Between sunset on Holy Saturday evening and sunrise on Easter Sunday, the Easter Vigil is celebrated. I have spent the Holy Days, the three days leading up to Easter, with the Benedictine monks in Schuyler many times. The prayers and chants are the most beautiful of the liturgical year.
The Easter Vigil readings begin with the Book of Genesis—the story of creation when heaven and earth, darkness and light, water and sky, land, plants, animals, birds, fish, and humans were created—and continue through New Testament readings. Between each of the several readings is a Psalm that is sung by cantor and congregation.
This year I spent the Holy Days listening to a different kind of song, the call of the Sandhill Crane. I missed the familiar chants of the monks, participating virtually when possible, but the experience of observing the oldest living birds feasting in the fields and wetlands of Nebraska was likewise a sacred experience.
This year we will celebrate the Holy Days and Easter, virtually, with the monks of Christ the King Priory. I have spent the Holy Days with the monks in Schuyler many times and the prayers and chants are the most beautiful of the liturgical year.
During the Holy Triduum, we remember the events leading up to Easter. Each Holy Day is significant to the fullness of Jesus’ story—his life, death, and resurrection. Jesus’ life was full of joy—learning, teaching, helping others, growing in his authentic identity, and embracing his essence—but, also, as the Gospel of John poignantly states, “Jesus wept.” Even Jesus could not escape his own suffering—the death of a friend, concern for political and religious corruption, the betrayal of his disciples, his own physical persecution, and, finally, his fear of abandonment, that he had been forgotten by God and everyone. No doubt about it, Jesus experienced both joy and suffering.
Consider joining the Benedictines for the Holy Triduum. Times and prayers listed below. All prayer are live-streamed HERE.
Inspired to learn more about Mary Magdalene and especially by Cynthia Bourgeault’s book, The Meaning of Mary Magdalene, Alana Levandoski puts words and music to what she imagined in a journey with Jesus. See Easter through Mary Magdalene’s eye in song. Links below.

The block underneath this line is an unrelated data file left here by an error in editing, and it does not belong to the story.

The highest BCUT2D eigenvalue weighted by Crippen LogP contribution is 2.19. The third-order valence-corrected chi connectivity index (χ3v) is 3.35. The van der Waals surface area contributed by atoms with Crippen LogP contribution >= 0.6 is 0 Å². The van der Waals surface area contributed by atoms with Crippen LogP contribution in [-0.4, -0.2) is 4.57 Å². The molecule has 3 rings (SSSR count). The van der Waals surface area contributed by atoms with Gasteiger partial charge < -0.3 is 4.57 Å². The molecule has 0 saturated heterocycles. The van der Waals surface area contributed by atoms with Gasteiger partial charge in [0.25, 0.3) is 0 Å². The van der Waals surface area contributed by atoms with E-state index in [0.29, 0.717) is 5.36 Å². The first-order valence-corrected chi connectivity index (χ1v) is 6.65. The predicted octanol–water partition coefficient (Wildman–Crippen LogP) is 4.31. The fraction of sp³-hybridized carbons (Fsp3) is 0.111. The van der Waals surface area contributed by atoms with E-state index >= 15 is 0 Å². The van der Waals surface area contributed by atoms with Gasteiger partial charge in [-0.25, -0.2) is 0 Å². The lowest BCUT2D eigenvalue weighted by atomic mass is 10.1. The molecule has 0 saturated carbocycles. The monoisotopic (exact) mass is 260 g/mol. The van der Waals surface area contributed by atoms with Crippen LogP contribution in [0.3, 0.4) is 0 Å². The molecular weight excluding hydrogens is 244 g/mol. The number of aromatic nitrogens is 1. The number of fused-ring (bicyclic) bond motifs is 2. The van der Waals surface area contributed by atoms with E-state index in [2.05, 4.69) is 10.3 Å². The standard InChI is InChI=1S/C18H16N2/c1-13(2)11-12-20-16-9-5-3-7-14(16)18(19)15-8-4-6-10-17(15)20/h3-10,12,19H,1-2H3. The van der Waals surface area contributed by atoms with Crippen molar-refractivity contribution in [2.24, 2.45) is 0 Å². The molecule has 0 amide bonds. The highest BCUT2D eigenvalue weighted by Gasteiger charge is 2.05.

“In thanks to the example of Mary Magdalene, we won’t be hiding out somewhere waiting to see what happens. Instead, we can walk with Mary, who never left Jesus, through it all, and go to the very heart of this planet, reconciling all things, and come Sunday, find out that we are more involved in the resurrected presence than we think.”
I would know those feet
Like you would know mine
And it breaks my heart
To see them so
Like it would break yours
I feel helpless
You feel forsaken
But love is stronger
Love is stronger
You said follow
And I will follow
Wherever you’re going
I will go
There go those feet
And so will my feet
Into the heart of the world
Reconciling all things
I will hold fast with you
And all the hell that ever was
Has nothing on us
‘cause love is stronger
Love is stronger
You said follow
And I will follow
Wherever you’re going
I will go
What’s this I see
Your feet again
Here in our garden
But I cannot cling
The ripple’s gone out
Beyond the stars and back
But neither death nor life
Can separate us
‘cause love is stronger
Love is stronger
You said follow
And we will follow
Wherever you’re going
We will go
Human One directed, filmed, and edited by Alana Levandoski song written, performed, and produced by Alana Levandoski
Listening to the sweet and soulful songs of Alana Levandoski is prayer itself. I discovered Alana through the Center for Action and Contemplation and have used her contemplative songs and chants in retreats I have led and in my own prayer practice. Whether setting music to her own words, or lyrics drawn from poetry or scripture, her singing is elevated prayer.
Ring Out, Wild Bells, a poem sung by Alana, is a heartfelt, prayerful intention to ring out the old of 2020, a year of great challenges, and to ring in the new of 2021. The poem, In Memoriam, (Ring out, wild bells) was written during a time of grief, nearly 150 years ago by Alfred Lord Tennyson (1809-1892). The lyrics ring true for both letting go and welcoming in—letting go of the false, feuding, dying, grief, pride, partisan divide, and civic slander WHILE welcoming in the new, true, noble, sweet, pure, love, truth, light, and peace. Read more HERE.
Sources: Luke 18: 9-14; Good Work; Teaching and Learning—Always We Begin Again by John McQuiston II
We begin our Oblate Meeting with Lectio Divina practice by reading Luke 18:9-14.
We began our discussion with the question: Can I find myself in both the Pharisee and the tax collector? There is no doubt that we have each of them within us, not just one or the other.
We can dig deeper by asking: How can I come into relationship with Jesus and others knowing I am a multi-facetedperson, not all good or all bad. This parable is addressed to those who feel their righteousness (I’m a good guy), and may despise others for not being as good. We compare ourselves to others—our good works become a score card rather than a gift from our heart. We must avoid creating a tally of our good works or making comparisons with others about how good or bad I am (or how good or bad someone else is)—we are ALL sinners and in need of God’s mercy; not one of us is more worthy than another.